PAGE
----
The Skeeter FreeStep adjusts easily to user dimensions and accommodates my 5.3 stature and my colleague’s 6ft frame without problems. Homes with multiple users could easily share the unit without too much fuss to adjustments to suit their size.
What We Didn’t Like About the Skeeter FreeStep
So where does the Teeter FreeStep fall short? It’s time to see where this machine doesn’t do so well.
No online connectivity to 3rd party apps
There’s no current way to connect the FreeStep to apps and services like Kinomap or iFit with the FreeStep. While this won’t be an issue for everyone, those seeking a more connected experience might have to look to something like the NordicTrack FreeStride FS9i, or one of the other FreeStride series. There is an app that you can download to use with this machine but it’s not able to dynamically control things like your resistance.
No seat ‘side’ handles
As a regular user and somewhat fan of recumbent bikes, one of the things I like to do is to push back and grab the handles to the side of the seat. Due to the way the FreeStep LT1 is set up, the handles are located at the rear of the seat, rather than the side. This is clearly a design decision and won’t bother everyone, but I prefer them to the side.
The monitor is way too low
There’s two pretty big gripes we had with the Teeter’s display console. The first is to do with it’s positioning. It’s really low down. And on a machine that’s here to save your back, it’s a strange choice to position it where you have to sit right forwards to access it.
Some will argue you don’t need to poke around with it too much once you’re on your way, but it should be in a place that’s easier to reach. It’s a bitt of a design flaw to have it so low.
The display is also very basic
There’s no getting around the fact that the display console on the Teeter is really basic. It looks like an extremely cheap alarm clock and is an odd choice on a machine that’s normally sold at over £700. It’s also strange considering the quality of the rest of the machine.
While the letters are large, they’re dull and the overall display is just not up to scratch. Luckily, they provide a place for your iPad, so you have other viewing options other than the pokey console. That still doesn’t make up for the fact the display and console are way behind other recumbent bikes.
Water bottle holder could be better placed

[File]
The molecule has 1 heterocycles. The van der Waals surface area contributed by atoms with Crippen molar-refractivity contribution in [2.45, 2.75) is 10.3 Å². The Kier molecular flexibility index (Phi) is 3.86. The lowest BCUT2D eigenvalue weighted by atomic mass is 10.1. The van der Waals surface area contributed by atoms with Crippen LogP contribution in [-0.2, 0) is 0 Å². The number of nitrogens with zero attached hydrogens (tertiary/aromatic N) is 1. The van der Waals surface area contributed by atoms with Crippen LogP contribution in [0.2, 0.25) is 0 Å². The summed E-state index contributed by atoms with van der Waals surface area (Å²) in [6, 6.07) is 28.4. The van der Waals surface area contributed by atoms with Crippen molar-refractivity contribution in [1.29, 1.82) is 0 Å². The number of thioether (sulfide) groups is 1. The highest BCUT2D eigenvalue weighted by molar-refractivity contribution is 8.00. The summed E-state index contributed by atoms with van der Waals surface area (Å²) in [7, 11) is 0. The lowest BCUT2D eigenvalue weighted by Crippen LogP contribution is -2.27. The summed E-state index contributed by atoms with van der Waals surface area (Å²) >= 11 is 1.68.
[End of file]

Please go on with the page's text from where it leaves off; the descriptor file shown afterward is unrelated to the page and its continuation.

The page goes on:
I’m not sure what the logic of the placement of the water bottle holder is with the FreeStep (yes, I know… it’s nit-picking!) Reaching down between your legs to fetch your drink isn’t as easy to get to as the ones where it’s fixed to the front column. Or the holders that are to the side of most recumbent bike’s seats.
Conclusion: Is the Teeter FreeStep any good?
The Skeeter FreeStep Recumbent cross trainer is a competitively priced home exercise machine that would suit users seeking low to mid-level intensity training.
There are not too many bells and whistles with the unit, but the super-quiet and smooth action with dual motion and lumbar support make the FreeStep a fantastic option for anyone looking to lose weight and increase muscle strength and tone.
The FreeStep is easy to use and one of the more comfortable machines we’ve seen. It’s also incredibly tough and doesn’t have any wobbling, creaking or instability we’ve seen on cheaper cross trainers.
Overall an excellent machine and highly recommended.
FreeStep Review FAQs
Other stuff you need to know before you buy the Teeter bike
Do you need a floor mat?
Yes. Although the Teeter FreeStep has padded feet, they’re still pretty hard and will likely mark your floors. It’s definitely advisable to get a decent gym mat to put under the machine, for added support and to protect your surfaces.
FreeStep Full Specs
|Display||Basic LCD display|
|Water Bottle Holder||Yes|
|Chest strap compatible||No|
|Construction||Commercial-gauge solid steel|
|Seat type||Ergonomic, padded seat|
|Seat adjustments||Vertical & Horizontal|
|Handlebars||Ergonomic non-slip handlebars|
|Pedals||Oversized cross trainer pedals|
|Assembled dimensions||137.2 x 96.5 x 133.4 cm|
|Max user weight||136kg|
References & Further Reading
- Recumbent Exercise Bike Benefits: 7 Reasons You’ll Love These Machines
- Teeter – Burn More Calories with FreeStep Dual Power Motion
- Learn more about Teeter on the On their website here
- You can contact Teeter if you have any questions on the FreeStep at email@example.com
- Read the study here on the effects of stationary cycling on balance
- There’s another interesting study on NCBI which compares the exercise from recumbent and other popular machines